The sometimes alternative to brick-and-mortar
Laterrio Dickerson Jr. wants to be a veterinarian when he grows up, but first he must learn to use a laptop without pecking at the keyboard.
He is only 9 and in the fourth grade, but keyboarding skills moved up the importance list in October when his mother enrolled him in an online school. Until then, he had attended a regular face-to-face school in Gentilly.
Now he meets his teachers and classmates via a webcam and submits his lessons electronically from the family’s glass-topped dining table meant to accommodate six. On any given day the table is covered with colorfully illustrated textbooks and workbooks. Safety glasses, a magnifying glass and test tubes for science and molding dough for art class also take up space on this make-do desk.
When Laterrio began to be bullied in the third grade, his mother, Dimonique Wilkerson, tried working with school officials to solve the problem. She also contacted the bullying child’s mother, but neither resolved the aggressive behavior against her son.
Transferring to a different school isn’t easy after the fall enrollment period, Wilkerson says, so she turned to Louisiana Connections Academy, a virtual school of 1,800 students chartered by the Louisiana Board of Elementary and Secondary Education and headquartered in Baton Rouge. Like most people, she didn’t know virtual learning was possible for public elementary children, but her mother learned about the program through a television advertisement just as Wickerson began scouting for a new school.
Now Laterrio is one of thousands of K-12th grade students nationally and internationally who attend accredited schools via the Internet.
“I like it a little good,” Laterrio says. “I like this better because I don’t like getting bullied.”
About 18,000 students are home-schooled in Louisiana, the state department of education website says, but parents must develop curricula and pay for costs related to the learning process. Parents who enroll their children in Louisiana’s two virtual public schools, however, get all the benefits of free, accredited public education while reaping the benefits of applying it in the home-environment.
“It’s a nice compromise,” says Glenda Jones, lead principal of LACA. “We get quite a few students from the high school environment. Parents like the accountability.”
Children attending LACA and Louisiana Virtual Charter Academy take all state required student performance tests, such as LEAP. They also earn a Louisiana high school degree, just as students who attend “brick-and-mortar” schools, the term used by virtual educators to distinguish the web-based schools from the traditional classroom models. They are just two of the specialized charter schools that have opened up in recent years as the school choice movement has swept the globe.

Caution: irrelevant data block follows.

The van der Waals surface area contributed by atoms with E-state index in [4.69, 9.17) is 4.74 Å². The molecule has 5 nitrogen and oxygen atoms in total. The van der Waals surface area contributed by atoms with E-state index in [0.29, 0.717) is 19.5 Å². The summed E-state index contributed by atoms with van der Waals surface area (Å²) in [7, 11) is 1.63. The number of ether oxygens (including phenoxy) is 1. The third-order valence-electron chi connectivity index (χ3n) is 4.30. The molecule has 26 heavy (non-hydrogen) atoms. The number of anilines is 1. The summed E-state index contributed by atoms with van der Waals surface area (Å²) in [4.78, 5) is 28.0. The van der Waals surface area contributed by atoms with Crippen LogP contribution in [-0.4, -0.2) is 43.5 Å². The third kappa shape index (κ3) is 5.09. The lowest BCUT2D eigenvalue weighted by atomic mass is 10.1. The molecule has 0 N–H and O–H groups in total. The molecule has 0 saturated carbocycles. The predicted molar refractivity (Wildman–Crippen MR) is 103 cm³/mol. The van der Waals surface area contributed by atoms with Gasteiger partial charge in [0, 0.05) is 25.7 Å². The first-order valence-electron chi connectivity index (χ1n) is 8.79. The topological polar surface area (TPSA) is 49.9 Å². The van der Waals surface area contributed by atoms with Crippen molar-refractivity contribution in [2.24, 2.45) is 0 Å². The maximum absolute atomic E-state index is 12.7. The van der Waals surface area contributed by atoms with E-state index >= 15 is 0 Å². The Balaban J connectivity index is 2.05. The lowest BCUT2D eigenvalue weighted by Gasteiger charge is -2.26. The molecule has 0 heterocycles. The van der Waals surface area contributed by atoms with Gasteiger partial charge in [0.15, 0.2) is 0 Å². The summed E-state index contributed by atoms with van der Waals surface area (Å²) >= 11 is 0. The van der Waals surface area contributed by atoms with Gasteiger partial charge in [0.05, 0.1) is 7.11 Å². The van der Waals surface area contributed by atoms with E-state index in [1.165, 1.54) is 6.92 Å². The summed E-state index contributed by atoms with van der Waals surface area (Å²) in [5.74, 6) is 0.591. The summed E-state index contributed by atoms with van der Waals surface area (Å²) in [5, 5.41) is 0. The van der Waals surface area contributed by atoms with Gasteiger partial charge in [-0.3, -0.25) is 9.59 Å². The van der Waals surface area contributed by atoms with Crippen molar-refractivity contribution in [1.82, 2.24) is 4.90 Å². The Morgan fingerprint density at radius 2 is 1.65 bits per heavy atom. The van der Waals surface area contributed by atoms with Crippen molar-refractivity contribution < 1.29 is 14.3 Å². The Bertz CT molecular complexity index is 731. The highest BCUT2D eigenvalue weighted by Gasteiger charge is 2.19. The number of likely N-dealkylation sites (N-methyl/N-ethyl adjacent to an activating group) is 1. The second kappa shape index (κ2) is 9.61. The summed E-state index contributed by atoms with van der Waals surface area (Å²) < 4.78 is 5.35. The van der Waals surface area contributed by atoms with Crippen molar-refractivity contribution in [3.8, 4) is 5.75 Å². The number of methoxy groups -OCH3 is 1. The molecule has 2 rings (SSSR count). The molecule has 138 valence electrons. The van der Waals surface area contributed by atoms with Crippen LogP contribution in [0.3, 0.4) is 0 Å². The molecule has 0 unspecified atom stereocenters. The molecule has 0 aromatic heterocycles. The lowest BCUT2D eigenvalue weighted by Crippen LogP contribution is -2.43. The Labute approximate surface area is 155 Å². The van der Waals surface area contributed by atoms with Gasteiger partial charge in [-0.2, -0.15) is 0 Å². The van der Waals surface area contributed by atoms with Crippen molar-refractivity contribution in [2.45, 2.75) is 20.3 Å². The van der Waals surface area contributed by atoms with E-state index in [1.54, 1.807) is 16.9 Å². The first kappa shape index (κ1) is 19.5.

International Connections Academy enrolls 50,000 students nationally and internationally, Jones says. The school’s delivery of K-12 education to any geographic location meets the demands of technologically advanced and highly mobile societies. Online schools allow child actors to be schooled while working and allows family members to travel with working parents without sacrificing quality education.
One set of parents in Louisiana, for example, had the opportunity to sail around the Panama Canal this year, Jones says, and were able to do it because of the availably of virtual schooling. They plan to reenroll their children in their previous brick-and-mortar school when they return from the sailing adventure, she says.
Most parents have more practical reasons for choosing online education. Jones says that many parents choose LACA because nearby schools are academically weak or because their children have health issues. Another large group of parents choose online education for safety reasons such the bullying problems experienced by Laterrio.
Via the web, Laterrio takes instruction in language arts, math, science, social studies, arts and music, education technology, speech therapy and study skills. Several times a week he attends live sessions by way of webcams with teachers and other students, but mostly he reads textbook assignments, takes quizzes and submits written work on his own.
Wilkerson, his “learning coach,” stays in touch with teachers to monitor his progress, submits attendance sheets and does a good deal of prodding.
“Keeping him on task is a major thing, partly because he’s this young,” she says. “There are times when I come home, and he has done his live lesson but he hasn’t turned in his other lessons and he’s watching TV. Then I have to fuss.”
Wilkerson, who attends college on Mondays and Wednesdays and works as a bakery manager on weekends, must leave him working on his own sometimes, but she’s able to monitor his daily activities through telephone connected internet. She monitors his electronic grade book and keeps track of what lessons are due, submitted and overdue. On the final Friday of October, Laterrio’s Daily Planner showed that he had submitted 33 lessons, but three were overdue.
LACA provides opportunities for children and teenagers to meet and interact with the intent of duplicating the traditional school environment as much as possible. Students take field trips to theaters and museums and attend prom-like parties, ring and graduation ceremonies, but sometimes they miss a regular school anyway.
Wilkerson says that the instruction Laterrio currently receives is more advanced than what he was getting at the face-to-face school. On the other hand, virtual learning can’t replace the socialization students enjoy in a safe, onsite school environment. In the spring, she plans to find a suitable brick-and-mortar school. “He misses interacting with other children,” she says.
Jones says that it isn’t unusual for students to go back and forth between school types. Virtual learning, she says, “is not for everybody.”